Kathleen Antrim has an interesting column at the Examiner about the impact Christmas makes, especially economically, whether it is acknowledged or not.
“Happy Holidays” is the politically correct greeting for many retailers these days, but isn’t it incredibly hypocritical for businesses to take immense profits from a holiday they refuse to call by its proper name?
In fact, we all benefit from the economic powerhouse of the Christmas season regardless of religious affiliation.
What was once a season composed predominately of religious celebrations, the gathering together with family and friends, rejoicing and good cheer has become an economic necessity.
The gift-giving season can literally bestow economic prosperity on many industries or destroy an otherwise financially stable year. And although other religious occasions have also become gift-giving occasions, it is an economic fact that Christmas is the major driver all year for many retailers and other businesses.
The numbers are mind-boggling. According to the U.S. Census Bureau, December accounted for 14 percent of all department store retail sales in 2005, totalling $31.7 billion. This was a 47 percent jump from the previous month, and the largest month-to-month increase for 2005.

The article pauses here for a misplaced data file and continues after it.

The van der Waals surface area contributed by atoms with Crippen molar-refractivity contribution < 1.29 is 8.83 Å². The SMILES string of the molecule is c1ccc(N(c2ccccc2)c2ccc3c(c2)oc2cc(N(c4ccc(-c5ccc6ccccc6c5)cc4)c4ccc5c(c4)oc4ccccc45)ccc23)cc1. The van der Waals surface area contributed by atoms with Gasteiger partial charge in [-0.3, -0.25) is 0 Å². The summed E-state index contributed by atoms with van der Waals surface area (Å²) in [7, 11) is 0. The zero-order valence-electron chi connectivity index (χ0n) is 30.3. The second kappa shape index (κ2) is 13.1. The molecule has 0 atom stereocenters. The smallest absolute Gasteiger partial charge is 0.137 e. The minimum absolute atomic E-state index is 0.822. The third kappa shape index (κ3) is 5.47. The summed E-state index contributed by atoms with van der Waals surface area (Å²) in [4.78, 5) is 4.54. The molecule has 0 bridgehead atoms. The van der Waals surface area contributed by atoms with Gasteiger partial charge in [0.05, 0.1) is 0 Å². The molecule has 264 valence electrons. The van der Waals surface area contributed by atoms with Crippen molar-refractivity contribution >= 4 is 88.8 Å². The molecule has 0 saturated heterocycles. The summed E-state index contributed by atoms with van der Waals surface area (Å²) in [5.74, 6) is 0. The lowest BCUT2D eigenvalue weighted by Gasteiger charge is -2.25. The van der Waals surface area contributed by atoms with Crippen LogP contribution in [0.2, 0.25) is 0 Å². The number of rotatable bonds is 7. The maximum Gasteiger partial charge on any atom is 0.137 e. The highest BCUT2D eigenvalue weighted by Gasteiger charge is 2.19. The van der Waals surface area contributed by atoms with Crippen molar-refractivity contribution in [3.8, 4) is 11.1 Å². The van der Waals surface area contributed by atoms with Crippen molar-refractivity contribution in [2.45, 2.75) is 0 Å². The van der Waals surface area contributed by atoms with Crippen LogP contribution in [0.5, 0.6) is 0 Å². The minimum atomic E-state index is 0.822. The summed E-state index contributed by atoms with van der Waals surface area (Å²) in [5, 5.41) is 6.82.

And it wasn’t just the department stores that enjoyed big sales increases between November and December last year. Book stores were up 96 percent, clothing stores 49 percent, radio, TV and other electronics stores 54 percent, sporting goods stores 67 percent and jewelry stores were up a whopping 174 percent. Apparently, Santa likes a bit of “bling” under the Christmas tree.
Christmas not only drives retail sales for gift-giving, but also affects an amazing number of ancillary industries as well.She goes on to give some pretty amazing figures showing how much China profits from Christmas. Read it all.